Charlie Davis and I were having a chat in the office the other day about what you should look for when choosing an educational mobile app. Here are some of our thoughts, but feel free to add more via the comments on the blog.
Cost: Free is brilliant but if this is not available a free version which you can try out is also important. It provides you with an opportunity to ‘try before you buy’ working out if you feel it provides educational value and that the students can engage with it. Watch out for those services which require you to upgrade after a specific time period or usage level. Freemium software can be very annoying, particularly if you build up content over a period of time and then discover that suddenly you will have to pay for it!
Cloud Based: Lots of people are talking about cloud computing, what this provides is a way for whatever you are creating on the app to sync with other devices (tablets, phones, static PCs etc) but preserve local access as well. This means that you do not need to worry about having the correct cables to transfer files manually to another machine. The Dropbox app is a good example of this as it lets you share files across devices.
Design: Is the app intuitive to use? Is it clear where you need to tab/click in order to complete an action? Will you have to talk students through using the app or will they be able to work it out themselves? Apps that are well designed will not need you to provide much support for their use this means you will have more time to explain to the educational value of them to your students providing them with a reason to use them.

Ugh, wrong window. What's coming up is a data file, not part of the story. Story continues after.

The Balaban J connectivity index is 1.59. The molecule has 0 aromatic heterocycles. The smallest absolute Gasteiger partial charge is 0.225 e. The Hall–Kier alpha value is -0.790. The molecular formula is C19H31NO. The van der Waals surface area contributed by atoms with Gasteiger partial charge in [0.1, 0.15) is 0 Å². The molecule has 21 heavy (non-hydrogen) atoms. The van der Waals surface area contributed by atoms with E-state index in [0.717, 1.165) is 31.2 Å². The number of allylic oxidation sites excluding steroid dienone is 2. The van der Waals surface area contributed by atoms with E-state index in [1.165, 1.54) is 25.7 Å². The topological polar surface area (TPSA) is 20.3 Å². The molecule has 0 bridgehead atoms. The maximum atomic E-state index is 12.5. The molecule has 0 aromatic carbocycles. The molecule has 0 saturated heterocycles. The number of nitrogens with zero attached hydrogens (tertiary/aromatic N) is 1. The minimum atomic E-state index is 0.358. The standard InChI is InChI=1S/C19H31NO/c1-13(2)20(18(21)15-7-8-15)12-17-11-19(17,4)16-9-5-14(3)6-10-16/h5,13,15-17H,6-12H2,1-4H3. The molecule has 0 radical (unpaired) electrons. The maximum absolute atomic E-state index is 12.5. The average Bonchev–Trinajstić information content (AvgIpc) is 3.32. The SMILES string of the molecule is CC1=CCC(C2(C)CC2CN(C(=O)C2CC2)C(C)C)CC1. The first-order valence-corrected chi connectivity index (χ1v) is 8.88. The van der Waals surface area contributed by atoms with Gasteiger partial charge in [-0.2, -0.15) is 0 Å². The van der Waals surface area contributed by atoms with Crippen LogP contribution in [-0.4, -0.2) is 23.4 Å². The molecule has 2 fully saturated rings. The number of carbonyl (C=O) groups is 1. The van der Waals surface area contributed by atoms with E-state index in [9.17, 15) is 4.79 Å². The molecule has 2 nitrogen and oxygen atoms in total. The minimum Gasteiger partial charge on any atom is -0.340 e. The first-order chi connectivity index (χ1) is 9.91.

Device Support: You should take into account the variety of devices students will use to access the app. Make sure that it supports a variety of phones, tablets and Operating Systems (e.g. Windows or Mac) and consider whether some students will be disadvantaged because they do not have access to the only device it works on.
Stability: The app has to be stable, which means updates are pushed out regularly. Apps can be buggy and it’s important that they don’t crash, fail to work or stop. Students will quickly stop using them if this happens.
Specific Purpose: The best apps have a specific purpose they do not try to do too many things. Those that do often find that by trying to provide as many functions as possible means they do not do any of them well. That isn’t to say that they can’t be used in a variety of contexts but rather their purpose and function is clear. Evernote is a good example of this as its purpose for collecting, organising and sharing notes is specific but could be used to support note taking in lectures, group collaboration, pre-session activities and many more.
Reviews: Reviews left by other people can tell you a lot about a product this is the same with a mobile app. Take a look at the review sections in an app stores or online this should give you a good indication of whether there are major problems with an app and also how usable others have found it.
Is there anything that you specifically look for in an educational mobile app?